Be that as it may, the 7 books that I did read were pretty awesome and I had a good time trying to write decent reviews for all of them. It was a nice mixture of adult and children’s books, fiction and non fiction and so on. And the book that stood out the most for me this year is…

threading-my-prayer-rug-cover

Yep, I chose Threading My Prayer Rug by Sabeeha Rehman, a book that I read back in March. I chose this book as being my favorite for several reasons. For one thing, it’s a real story about a person’s life, which always fascinates me more than a story about a fictional character. Mrs. Rehman has made quite a wonderful impression on me in how she unfolds her life in this well written book and helped give me a greater understanding of what it means to be a Muslim living in the US.

Another thing that captured my attention is the subtle, witty humor that she puts in her story that sort of makes you stop and think for a moment before continuing to read. To me, that makes a book worthwhile the read; one that makes you think and not just allows you to zip through it like it was nothing. You can read the full review I did on her book here.

Plus, I’ve had the great honor of having a consistent correspondence with Mrs. Rehman since completing her book and she is one of the nicest people that I have ever interacted with. To me, any author who takes the time to reply to their readers is A-Okay in my book. 🙂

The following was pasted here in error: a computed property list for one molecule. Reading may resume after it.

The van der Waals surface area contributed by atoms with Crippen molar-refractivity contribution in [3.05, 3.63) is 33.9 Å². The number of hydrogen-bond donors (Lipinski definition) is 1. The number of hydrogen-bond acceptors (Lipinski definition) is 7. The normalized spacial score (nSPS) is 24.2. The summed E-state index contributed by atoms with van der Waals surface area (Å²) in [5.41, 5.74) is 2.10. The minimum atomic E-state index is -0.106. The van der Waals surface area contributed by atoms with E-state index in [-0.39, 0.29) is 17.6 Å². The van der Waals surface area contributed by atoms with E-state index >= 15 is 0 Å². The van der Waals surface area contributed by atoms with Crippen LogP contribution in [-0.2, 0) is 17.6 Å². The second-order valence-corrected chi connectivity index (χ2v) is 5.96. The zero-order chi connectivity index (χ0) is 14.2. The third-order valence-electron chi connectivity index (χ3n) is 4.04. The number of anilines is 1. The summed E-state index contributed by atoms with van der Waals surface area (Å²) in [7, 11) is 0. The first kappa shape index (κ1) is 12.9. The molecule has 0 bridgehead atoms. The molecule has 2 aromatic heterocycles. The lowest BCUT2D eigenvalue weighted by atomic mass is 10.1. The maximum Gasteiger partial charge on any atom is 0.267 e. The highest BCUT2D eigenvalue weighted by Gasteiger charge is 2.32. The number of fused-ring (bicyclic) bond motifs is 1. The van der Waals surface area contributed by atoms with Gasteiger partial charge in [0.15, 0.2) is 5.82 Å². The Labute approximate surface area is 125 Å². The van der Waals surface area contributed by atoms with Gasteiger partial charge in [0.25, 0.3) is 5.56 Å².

So those are a few highlights of 2017 from the blog. My goal by the end of 2018 is to have even better posts up and reader ready so that I can have more to work with if I decide to do this again next year. But still, not too bad I suppose.

Wishing all of my readers a safe and happy New Years. Hope to see you all over in 2018!

 

 

SIA: “Roots”

I know, I know. It’s been forever since my last post on the blog. Exactly 1 month and 12 days to be exact.

I apologize for the long pause. Besides always being too busy to even sign on, to be quite frank, I just haven’t had too much motivation or inspiration to write much lately. We seem to be in the age where blogs are almost as common as say, cellphones; nearly everyone has one and no one is reading.

But despite that mini “pity party” that I just had, I continue to press on whenever I feel the need to tap out a few thoughts on my keyboard and post it for everyone to see. 🙂